Spelling bee

I’m also sent adaptations of other alphabets for English (and other languages), and original constructed scripts, some of which use the standard spelling system, and others use reformed/improved versions. I’m more inclinded to add the constructed and adapated scripts rather then the alternative spelling systems, if I think they are sufficiently interesting, original and elegant.

Here’s is an example of Article 1 of the Universal Declaration of Human Rights in several alternative orthographies for English, which appear on Omniglot.

This is the original text:

All human beings are born free and equal in dignity and rights. They are endowed with reason and conscience and should act towards one another in a spirit of brotherhood.

New English (Nū Iŋglıx)
This is a more logical and consistent spelling for English invented by Richard Parry.

Ōl hyūmən bī’ıŋz ā bōn frī and īkwəl ın dıgnıtī and ruıts. Ðeı ā ındaod wıđ rīzən and konxəns and xưd akt təwōdz wun ənuđə ın ə spırıt ov bruđəhưd.

Tower Orthography (Tawyr Oorthaagryfii)
This is was invented by Timothy Patrick Snyder and Rebecca Spatz with the aim of making a simple and phonetic system of writing.

Ol hjuumanz ar boorn frij and ikwol in dignitij and raits. Dhej ar indawd with riizon and kancints and cud akt twardz wyn ynydhyr in y spirit yv brydhyrhud.

Expressive English Alphabet (IKSPꞋΣSIϽ IИGLIƧ ΛLҒⱭBΣꞆ.)
This is was created by Marcel Burrows. It is designed to have one letter for each sound, and to allow people from any part of the world to write in their own accent.


Here are some others that I decided not to add to Omniglot:

The Script (no other name supplied)
This was devised by Max Khovanski and seeks to make spelling completely unambiguous, and cuts out as many unnecessary letters as possible to improve typing and writing efficiency.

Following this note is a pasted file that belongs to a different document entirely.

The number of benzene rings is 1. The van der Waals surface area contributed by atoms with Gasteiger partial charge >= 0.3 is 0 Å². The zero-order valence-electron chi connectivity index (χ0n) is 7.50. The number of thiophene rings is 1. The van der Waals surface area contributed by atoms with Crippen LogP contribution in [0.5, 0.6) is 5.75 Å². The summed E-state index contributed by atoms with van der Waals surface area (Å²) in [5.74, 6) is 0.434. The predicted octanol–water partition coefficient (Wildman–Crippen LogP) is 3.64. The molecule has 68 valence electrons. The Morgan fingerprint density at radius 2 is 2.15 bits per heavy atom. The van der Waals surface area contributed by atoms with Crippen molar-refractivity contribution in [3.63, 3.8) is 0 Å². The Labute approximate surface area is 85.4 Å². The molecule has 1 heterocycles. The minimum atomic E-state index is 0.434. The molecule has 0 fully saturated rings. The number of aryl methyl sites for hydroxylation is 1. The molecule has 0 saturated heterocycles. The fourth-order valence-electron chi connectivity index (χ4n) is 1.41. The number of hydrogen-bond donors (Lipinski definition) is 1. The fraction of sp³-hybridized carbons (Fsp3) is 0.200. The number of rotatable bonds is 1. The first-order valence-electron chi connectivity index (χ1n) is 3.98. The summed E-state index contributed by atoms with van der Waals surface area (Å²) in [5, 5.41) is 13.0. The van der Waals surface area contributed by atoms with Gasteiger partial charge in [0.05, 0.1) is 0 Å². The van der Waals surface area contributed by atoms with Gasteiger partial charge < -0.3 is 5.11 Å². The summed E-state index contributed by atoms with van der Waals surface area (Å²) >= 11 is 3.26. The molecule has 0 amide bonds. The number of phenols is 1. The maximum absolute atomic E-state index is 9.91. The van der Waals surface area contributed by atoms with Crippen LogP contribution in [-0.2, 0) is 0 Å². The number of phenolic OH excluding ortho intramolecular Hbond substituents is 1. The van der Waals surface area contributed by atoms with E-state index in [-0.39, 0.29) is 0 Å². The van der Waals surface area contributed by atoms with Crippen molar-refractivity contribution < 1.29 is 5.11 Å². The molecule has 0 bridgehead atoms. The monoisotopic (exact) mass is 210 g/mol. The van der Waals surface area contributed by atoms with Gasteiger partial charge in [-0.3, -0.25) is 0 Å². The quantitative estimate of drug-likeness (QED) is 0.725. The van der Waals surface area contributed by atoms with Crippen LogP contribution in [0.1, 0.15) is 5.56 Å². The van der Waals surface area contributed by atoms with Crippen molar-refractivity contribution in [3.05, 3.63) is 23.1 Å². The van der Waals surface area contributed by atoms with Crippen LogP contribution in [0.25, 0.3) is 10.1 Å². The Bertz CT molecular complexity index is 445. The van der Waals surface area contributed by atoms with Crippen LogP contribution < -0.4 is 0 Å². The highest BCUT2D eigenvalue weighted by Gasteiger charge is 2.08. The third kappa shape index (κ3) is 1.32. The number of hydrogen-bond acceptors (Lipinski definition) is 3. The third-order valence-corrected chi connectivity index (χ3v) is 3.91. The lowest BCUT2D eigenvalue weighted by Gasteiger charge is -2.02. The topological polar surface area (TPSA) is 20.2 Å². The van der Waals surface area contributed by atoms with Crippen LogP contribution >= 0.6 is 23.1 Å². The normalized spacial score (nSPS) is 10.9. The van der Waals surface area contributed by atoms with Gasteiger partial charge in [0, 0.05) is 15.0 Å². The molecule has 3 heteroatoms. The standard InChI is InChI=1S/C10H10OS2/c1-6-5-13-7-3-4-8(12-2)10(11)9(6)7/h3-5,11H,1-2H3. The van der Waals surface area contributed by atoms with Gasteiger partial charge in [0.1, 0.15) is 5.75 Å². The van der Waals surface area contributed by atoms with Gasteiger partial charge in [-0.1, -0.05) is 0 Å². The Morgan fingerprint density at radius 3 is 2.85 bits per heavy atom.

Āāl hūman bēings ar born frē and ēkwal in digniti and rīghts. They ar endawd widh rēson and kons’enc and shúd act tuuwāārds oun anudher in ā spirit of brudherhúd.

Reformed English (Reformd İnglɪʃ)
This was devised by Andy B. to explore the idea of a neatly and consistently formulated English spelling reform.

Ɔl hyuman biyiŋs ɔr born fri and ikwal ɪn dɪgnɪti and rɔits. Ðei ɔr endawd wɪþ rizon and kɔnʃens and ʃʊd akt towards wʌn anʌðr ɪn a spɪrɪt ʌv brʌðrhʊd.

New English (Nū Iŋglıx)
A more logical and consistent spelling for English invented by Richard Parry. There are two versions: the full orthography (shown first), and the new orthography (shown second).

Ool hyuumeun bii’ingz aa boon frii and iikweul in dignitii and ruits. Nhei aa indaod winh riizeun and konxeuns and xu’d akt teuwoodz wun eununheu in eu spirit ov brunheuhu’d.

Ōl hyūmən bī’ıŋz ā bōn frī and īkwəl ın dıgnıtī and ruıts. Ðeı ā ındaod wıđ rīzən and konxəns and xưd akt təwōdz wun ənuđə ın ə spırıt ov bruđəhưd.

To be practical, and easy to type, I think English spelling reforms should stick to the existing letters, rather than adding accented letters, and/or borrowing letters from the IPA or other alphabets. Using the regular aspects of the current orthography might be a good idea as well, rather than coming up with new spellings.

There are alternative ways to write some words in informal contexts, especially online, such as thru for through, that could be used.

What are your views on spelling reform for English, or other languages?

What do you think of the alternative spelling systems I’ve shared here?